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An evergreen which sheds its bark in thin sheets. It is common to see madronas of about 10 to 25 metres (33 to 82 ft) in height, but with the right conditions trees may reach up to 30 metres (98 ft). In ideal conditions madronas can also reach a thickness of 5 to 8 feet (1.5 to 2.4 m) at the trunk, much like an oak tree. Leaves are thick with a waxy texture.
Spotted growing out of the hillside next to the beach at Priest Point Park. This is common around Puget Sound - the root system of these trees are extremely strong allowing the tree to seemingly defy gravity and hang over hillsides. These trees provide great habitat and food (berries) for many species of birds.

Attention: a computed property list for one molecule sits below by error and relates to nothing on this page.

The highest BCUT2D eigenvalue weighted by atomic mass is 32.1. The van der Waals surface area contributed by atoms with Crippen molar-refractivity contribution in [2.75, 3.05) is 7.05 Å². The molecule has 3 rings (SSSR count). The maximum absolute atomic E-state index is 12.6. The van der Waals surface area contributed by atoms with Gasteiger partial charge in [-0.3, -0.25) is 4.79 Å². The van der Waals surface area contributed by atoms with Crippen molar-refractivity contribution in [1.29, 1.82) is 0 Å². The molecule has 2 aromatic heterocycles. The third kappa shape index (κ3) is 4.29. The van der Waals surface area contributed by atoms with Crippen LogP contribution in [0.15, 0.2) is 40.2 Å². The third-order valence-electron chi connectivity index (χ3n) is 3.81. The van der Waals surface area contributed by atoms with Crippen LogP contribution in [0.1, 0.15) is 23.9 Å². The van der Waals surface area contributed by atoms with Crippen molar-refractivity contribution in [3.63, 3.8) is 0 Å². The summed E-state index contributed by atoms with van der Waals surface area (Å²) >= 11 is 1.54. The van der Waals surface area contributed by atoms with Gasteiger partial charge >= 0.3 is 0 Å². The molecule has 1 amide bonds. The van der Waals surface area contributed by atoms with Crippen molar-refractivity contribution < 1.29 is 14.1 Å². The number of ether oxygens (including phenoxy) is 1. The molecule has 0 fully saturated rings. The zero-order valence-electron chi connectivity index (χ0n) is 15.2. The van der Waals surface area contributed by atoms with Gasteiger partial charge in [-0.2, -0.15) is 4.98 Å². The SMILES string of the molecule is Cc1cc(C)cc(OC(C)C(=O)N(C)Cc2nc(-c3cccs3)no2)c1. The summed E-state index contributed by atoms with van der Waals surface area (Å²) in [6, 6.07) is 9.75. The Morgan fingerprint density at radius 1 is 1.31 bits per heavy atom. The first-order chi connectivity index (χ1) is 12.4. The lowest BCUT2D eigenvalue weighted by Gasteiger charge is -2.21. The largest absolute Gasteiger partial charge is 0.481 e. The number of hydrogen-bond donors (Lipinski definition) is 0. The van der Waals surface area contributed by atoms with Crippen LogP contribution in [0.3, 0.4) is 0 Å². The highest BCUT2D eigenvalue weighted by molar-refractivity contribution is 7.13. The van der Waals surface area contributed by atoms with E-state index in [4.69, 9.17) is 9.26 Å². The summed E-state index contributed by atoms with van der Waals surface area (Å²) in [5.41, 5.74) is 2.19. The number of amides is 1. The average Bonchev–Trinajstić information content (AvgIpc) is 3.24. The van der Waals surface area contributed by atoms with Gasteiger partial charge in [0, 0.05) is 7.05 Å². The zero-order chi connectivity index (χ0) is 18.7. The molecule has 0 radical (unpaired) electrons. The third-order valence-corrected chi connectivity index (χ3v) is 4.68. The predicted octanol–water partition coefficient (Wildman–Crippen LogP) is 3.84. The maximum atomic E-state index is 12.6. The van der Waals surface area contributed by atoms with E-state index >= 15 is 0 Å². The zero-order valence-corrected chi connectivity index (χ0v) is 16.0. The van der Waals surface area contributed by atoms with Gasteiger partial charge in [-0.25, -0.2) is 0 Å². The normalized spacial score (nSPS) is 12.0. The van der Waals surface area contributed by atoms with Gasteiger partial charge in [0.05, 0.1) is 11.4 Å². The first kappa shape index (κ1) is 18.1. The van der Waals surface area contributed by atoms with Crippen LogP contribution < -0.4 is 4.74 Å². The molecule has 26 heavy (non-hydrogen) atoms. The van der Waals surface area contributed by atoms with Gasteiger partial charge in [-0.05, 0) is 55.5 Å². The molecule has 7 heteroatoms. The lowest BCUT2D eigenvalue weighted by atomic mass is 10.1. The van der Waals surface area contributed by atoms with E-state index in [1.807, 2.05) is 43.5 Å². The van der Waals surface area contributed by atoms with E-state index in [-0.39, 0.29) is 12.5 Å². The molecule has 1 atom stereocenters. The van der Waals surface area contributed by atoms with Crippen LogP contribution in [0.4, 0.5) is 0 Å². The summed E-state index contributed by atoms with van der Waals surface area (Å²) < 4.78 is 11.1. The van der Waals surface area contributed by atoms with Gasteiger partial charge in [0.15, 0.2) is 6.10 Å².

Native Americans ate the berries, but because the berries have a high tannin content and are thus astringent, they more often chewed them or made them into a cider. They also used the berries to make necklaces and other decorations, and as bait for fishing. Bark and leaves were used to treat stomachaches, cramps, skin ailments, and sore throats. The bark was often made into a tea to be drunk for these medicinal purposes. The wood is durable and has a warm color after finishing, so it has become more popular as a flooring material, especially in the Pacific Northwest. An attractive veneer can also be made from the wood. Madrone is burned for firewood though, since it is a very hard and dense wood that burns long and hot, surpassing even oak in this regard.